Stakes Grades to be Tied to Drug-Testing Plan

The American Graded Stakes Committee will begin implementing a drug-testing plan for horses participating in its designated races beginning at Keeneland and Belmont Park this fall. It expects to have the testing protocol fully in place by the end of 2004.

Andy Schweigardt, director of industry relations and development for the Thoroughbred Owners and Breeders Association, made the announcement April 26 during the Association of Racing Commissioners International convention. He said the committee would approach other tracks to begin the program later this year, as well as Breeders' Cup.

Schweigardt told racing commissioners "performing the tests will be a requirement of grade eligibility." He said races from all three grade designations would be included in the program.

Each racing jurisdiction would need to adopt the testing plan for its respective graded stakes. Schweigardt said the stakes committee would exercise flexibility "based upon regulatory differences from state to state."

Established by TOBA, the committee has been classifying major races in the United States since 1974, and became the recognized authority a few years later.

Schweigardt said the "drug testing protocol" is a risk the graded stakes committee believes is necessary to protect the classification system. "The trustees have an extreme desire to maintain the breed's integrity," he said. "This issue has been the subject of many impassioned speeches. We think it will ensure the integrity of our graded stakes."

Schweigardt said the committee "hopes that it is laying the groundwork" for the Racing Medication and Testing Consortium, which is working on a standardized medication and drug-testing policy for racing in the United States. The cost, he said, "will vary greatly from state to state" and depend on the size of its grades stakes program and the extent of its testing procedures.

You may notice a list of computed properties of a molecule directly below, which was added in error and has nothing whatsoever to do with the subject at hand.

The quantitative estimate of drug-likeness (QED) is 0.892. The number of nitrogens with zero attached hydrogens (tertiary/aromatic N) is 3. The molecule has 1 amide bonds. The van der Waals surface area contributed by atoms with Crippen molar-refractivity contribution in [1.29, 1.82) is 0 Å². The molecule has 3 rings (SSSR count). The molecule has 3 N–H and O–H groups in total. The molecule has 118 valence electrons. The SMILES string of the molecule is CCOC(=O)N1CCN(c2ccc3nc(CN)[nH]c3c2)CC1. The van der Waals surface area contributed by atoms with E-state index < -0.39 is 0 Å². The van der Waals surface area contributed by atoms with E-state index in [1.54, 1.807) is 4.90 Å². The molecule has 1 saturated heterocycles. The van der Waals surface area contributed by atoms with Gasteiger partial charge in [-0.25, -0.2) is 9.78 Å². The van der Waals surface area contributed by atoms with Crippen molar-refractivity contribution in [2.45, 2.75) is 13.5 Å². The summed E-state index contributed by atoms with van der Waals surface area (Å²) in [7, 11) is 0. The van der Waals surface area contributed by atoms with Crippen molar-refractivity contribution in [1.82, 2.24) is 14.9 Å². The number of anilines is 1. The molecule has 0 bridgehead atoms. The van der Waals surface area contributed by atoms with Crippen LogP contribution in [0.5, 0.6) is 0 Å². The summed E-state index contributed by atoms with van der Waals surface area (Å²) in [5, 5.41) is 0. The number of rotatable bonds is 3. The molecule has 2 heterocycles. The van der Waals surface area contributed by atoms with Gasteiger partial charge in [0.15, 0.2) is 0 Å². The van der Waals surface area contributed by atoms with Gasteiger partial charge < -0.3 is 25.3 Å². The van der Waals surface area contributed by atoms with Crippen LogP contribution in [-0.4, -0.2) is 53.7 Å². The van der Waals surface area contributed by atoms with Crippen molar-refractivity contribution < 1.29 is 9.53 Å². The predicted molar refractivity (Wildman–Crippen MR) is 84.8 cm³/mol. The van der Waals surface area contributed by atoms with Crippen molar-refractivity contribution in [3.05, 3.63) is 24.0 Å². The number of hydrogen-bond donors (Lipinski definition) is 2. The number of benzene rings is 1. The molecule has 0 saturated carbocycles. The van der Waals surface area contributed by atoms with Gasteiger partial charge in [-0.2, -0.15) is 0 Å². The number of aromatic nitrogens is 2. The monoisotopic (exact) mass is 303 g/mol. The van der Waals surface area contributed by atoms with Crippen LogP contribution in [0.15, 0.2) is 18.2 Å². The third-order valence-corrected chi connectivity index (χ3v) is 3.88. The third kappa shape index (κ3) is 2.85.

His remarks came as part of a panel on the progress of the consortium. The group consisted of Dr. Scot Waterman, the consortium's executive director; Dr. Richard Sams, analytical toxicology director at Ohio State University; and Dr. Rick Arthur, vice president and director for Oak Tree Racing Association.

Waterman traced the history of the drug-uniformity movement since it began with an industry meeting in Tucson, Ariz., in December 2001. He said $800,000 has been budgeted through 2005 for the consortium's work, with $500,000 secured so far for 19 research proposals.

Waterman described in some detail the process of identifying substances, archiving data, and investigating each drug that could be included in the final policy. A veterinary advisory committee identified 40 to 50 medications "essential to horse welfare," he said. Consensus was reached on eight of them.

Waterman said a panel of vets would review "real world applicability" of the drugs, and each reviewer would determine independently whether a regulatory threshold level could be attained. Sams provided a description of the process as it pertained to clenbuterol. He said a consensus document for the bronchodilator is near completion.

A panel of five experts prepared reports independently based on extensive information. The draft documents included overviews of issues, classifications and FDA status, physical and chemical characteristics, clinical pharmacology (clinical use, toxicity, side effects), interaction with other drugs, and testing detection. The reports were assimilated, and a draft consensus document with recommendations for usage was distributed to the panel for further review, Sams said.

From those changes, a final document, to include recommended plasma and urine thresholds and withdrawal times, will be prepared for consortium approval.

Arthur said the goal is to have all the completed research published in scientific journals. "We are going to look at the problems in horse racing, and we are going to solve them," the veterinarian said. "That's what we are going to do."

Arthur said the goal of the consortium is three-fold: to ensure the fairness of
competition across the U.S., standardize the testing procedures for all participants, and produce rules and enforcement everyone in the sport can accept and respect.

"There's an old saying in our profession that what is good for the horse is good for the vet," Arthur said. "I contend the same is true for horse racing."